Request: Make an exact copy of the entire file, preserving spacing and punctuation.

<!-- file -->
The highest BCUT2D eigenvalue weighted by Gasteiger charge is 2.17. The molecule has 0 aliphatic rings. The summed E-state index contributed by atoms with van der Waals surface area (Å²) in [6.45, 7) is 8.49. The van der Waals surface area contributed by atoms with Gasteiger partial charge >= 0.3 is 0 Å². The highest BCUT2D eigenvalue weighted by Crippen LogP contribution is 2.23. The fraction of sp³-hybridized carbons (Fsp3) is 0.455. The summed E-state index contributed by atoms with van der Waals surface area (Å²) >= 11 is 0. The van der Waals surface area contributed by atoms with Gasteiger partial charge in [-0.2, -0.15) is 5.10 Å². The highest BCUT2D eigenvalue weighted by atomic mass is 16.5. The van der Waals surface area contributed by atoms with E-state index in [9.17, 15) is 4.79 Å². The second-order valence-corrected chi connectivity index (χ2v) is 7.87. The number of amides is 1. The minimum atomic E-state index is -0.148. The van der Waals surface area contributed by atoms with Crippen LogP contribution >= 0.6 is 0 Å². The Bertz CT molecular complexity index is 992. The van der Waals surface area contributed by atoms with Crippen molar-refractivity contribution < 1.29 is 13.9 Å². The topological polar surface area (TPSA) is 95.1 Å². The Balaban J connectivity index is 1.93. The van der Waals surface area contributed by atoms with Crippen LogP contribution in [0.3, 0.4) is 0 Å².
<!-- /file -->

The highest BCUT2D eigenvalue weighted by Gasteiger charge is 2.17. The molecule has 0 aliphatic rings. The summed E-state index contributed by atoms with van der Waals surface area (Å²) in [6.45, 7) is 8.49. The van der Waals surface area contributed by atoms with Gasteiger partial charge >= 0.3 is 0 Å². The highest BCUT2D eigenvalue weighted by Crippen LogP contribution is 2.23. The fraction of sp³-hybridized carbons (Fsp3) is 0.455. The summed E-state index contributed by atoms with van der Waals surface area (Å²) >= 11 is 0. The van der Waals surface area contributed by atoms with Gasteiger partial charge in [-0.2, -0.15) is 5.10 Å². The highest BCUT2D eigenvalue weighted by atomic mass is 16.5. The van der Waals surface area contributed by atoms with E-state index in [9.17, 15) is 4.79 Å². The second-order valence-corrected chi connectivity index (χ2v) is 7.87. The number of amides is 1. The minimum atomic E-state index is -0.148. The van der Waals surface area contributed by atoms with Crippen LogP contribution >= 0.6 is 0 Å². The Bertz CT molecular complexity index is 992. The van der Waals surface area contributed by atoms with Crippen molar-refractivity contribution < 1.29 is 13.9 Å². The topological polar surface area (TPSA) is 95.1 Å². The Balaban J connectivity index is 1.93. The van der Waals surface area contributed by atoms with Crippen LogP contribution in [0.3, 0.4) is 0 Å².